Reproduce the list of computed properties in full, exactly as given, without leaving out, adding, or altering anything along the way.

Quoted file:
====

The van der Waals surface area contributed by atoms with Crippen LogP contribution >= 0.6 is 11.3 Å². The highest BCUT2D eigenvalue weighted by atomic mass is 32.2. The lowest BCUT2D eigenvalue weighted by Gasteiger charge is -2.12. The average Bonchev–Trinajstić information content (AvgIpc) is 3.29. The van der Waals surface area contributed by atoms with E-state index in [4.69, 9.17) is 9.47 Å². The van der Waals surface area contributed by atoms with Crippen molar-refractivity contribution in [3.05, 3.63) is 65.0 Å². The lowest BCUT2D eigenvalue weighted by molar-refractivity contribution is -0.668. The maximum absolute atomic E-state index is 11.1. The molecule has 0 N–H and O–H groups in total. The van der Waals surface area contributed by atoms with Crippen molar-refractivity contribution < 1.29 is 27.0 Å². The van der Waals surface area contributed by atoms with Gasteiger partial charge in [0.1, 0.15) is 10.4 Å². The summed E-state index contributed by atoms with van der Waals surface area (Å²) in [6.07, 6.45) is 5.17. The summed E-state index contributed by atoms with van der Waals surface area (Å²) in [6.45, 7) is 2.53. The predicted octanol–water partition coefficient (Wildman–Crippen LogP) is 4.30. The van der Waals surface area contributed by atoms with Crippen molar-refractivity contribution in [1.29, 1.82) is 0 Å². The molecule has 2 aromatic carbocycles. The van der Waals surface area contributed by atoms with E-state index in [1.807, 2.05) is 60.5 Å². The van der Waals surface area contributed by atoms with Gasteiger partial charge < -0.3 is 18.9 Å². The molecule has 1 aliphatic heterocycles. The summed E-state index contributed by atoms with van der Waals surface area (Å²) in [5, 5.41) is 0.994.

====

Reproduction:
The van der Waals surface area contributed by atoms with Crippen LogP contribution >= 0.6 is 11.3 Å². The highest BCUT2D eigenvalue weighted by atomic mass is 32.2. The lowest BCUT2D eigenvalue weighted by Gasteiger charge is -2.12. The average Bonchev–Trinajstić information content (AvgIpc) is 3.29. The van der Waals surface area contributed by atoms with E-state index in [4.69, 9.17) is 9.47 Å². The van der Waals surface area contributed by atoms with Crippen molar-refractivity contribution in [3.05, 3.63) is 65.0 Å². The lowest BCUT2D eigenvalue weighted by molar-refractivity contribution is -0.668. The maximum absolute atomic E-state index is 11.1. The molecule has 0 N–H and O–H groups in total. The van der Waals surface area contributed by atoms with Crippen molar-refractivity contribution < 1.29 is 27.0 Å². The van der Waals surface area contributed by atoms with Gasteiger partial charge in [0.1, 0.15) is 10.4 Å². The summed E-state index contributed by atoms with van der Waals surface area (Å²) in [6.07, 6.45) is 5.17. The summed E-state index contributed by atoms with van der Waals surface area (Å²) in [6.45, 7) is 2.53. The predicted octanol–water partition coefficient (Wildman–Crippen LogP) is 4.30. The van der Waals surface area contributed by atoms with Crippen molar-refractivity contribution in [1.29, 1.82) is 0 Å². The molecule has 2 aromatic carbocycles. The van der Waals surface area contributed by atoms with E-state index in [1.807, 2.05) is 60.5 Å². The van der Waals surface area contributed by atoms with Gasteiger partial charge < -0.3 is 18.9 Å². The molecule has 1 aliphatic heterocycles. The summed E-state index contributed by atoms with van der Waals surface area (Å²) in [5, 5.41) is 0.994.